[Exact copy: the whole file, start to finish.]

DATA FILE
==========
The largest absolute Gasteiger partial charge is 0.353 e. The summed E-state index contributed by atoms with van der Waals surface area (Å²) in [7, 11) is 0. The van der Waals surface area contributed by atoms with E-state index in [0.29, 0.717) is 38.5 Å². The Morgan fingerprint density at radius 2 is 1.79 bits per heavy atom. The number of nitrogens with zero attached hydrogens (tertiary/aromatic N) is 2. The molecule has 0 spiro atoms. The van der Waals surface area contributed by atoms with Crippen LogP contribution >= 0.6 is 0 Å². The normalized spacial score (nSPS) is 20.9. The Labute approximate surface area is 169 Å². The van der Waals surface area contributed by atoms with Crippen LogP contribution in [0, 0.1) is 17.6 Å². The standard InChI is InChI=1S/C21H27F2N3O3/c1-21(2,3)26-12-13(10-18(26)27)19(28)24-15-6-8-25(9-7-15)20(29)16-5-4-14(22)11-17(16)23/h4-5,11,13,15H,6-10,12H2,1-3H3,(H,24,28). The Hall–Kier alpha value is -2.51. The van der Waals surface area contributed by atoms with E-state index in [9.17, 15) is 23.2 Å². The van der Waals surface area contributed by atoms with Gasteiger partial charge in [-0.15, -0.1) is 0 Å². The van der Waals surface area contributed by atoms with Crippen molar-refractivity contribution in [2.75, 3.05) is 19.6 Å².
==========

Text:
The largest absolute Gasteiger partial charge is 0.353 e. The summed E-state index contributed by atoms with van der Waals surface area (Å²) in [7, 11) is 0. The van der Waals surface area contributed by atoms with E-state index in [0.29, 0.717) is 38.5 Å². The Morgan fingerprint density at radius 2 is 1.79 bits per heavy atom. The number of nitrogens with zero attached hydrogens (tertiary/aromatic N) is 2. The molecule has 0 spiro atoms. The van der Waals surface area contributed by atoms with Crippen LogP contribution >= 0.6 is 0 Å². The normalized spacial score (nSPS) is 20.9. The Labute approximate surface area is 169 Å². The van der Waals surface area contributed by atoms with Crippen LogP contribution in [0, 0.1) is 17.6 Å². The standard InChI is InChI=1S/C21H27F2N3O3/c1-21(2,3)26-12-13(10-18(26)27)19(28)24-15-6-8-25(9-7-15)20(29)16-5-4-14(22)11-17(16)23/h4-5,11,13,15H,6-10,12H2,1-3H3,(H,24,28). The Hall–Kier alpha value is -2.51. The van der Waals surface area contributed by atoms with E-state index in [9.17, 15) is 23.2 Å². The van der Waals surface area contributed by atoms with Gasteiger partial charge in [-0.15, -0.1) is 0 Å². The van der Waals surface area contributed by atoms with Crippen molar-refractivity contribution in [2.75, 3.05) is 19.6 Å².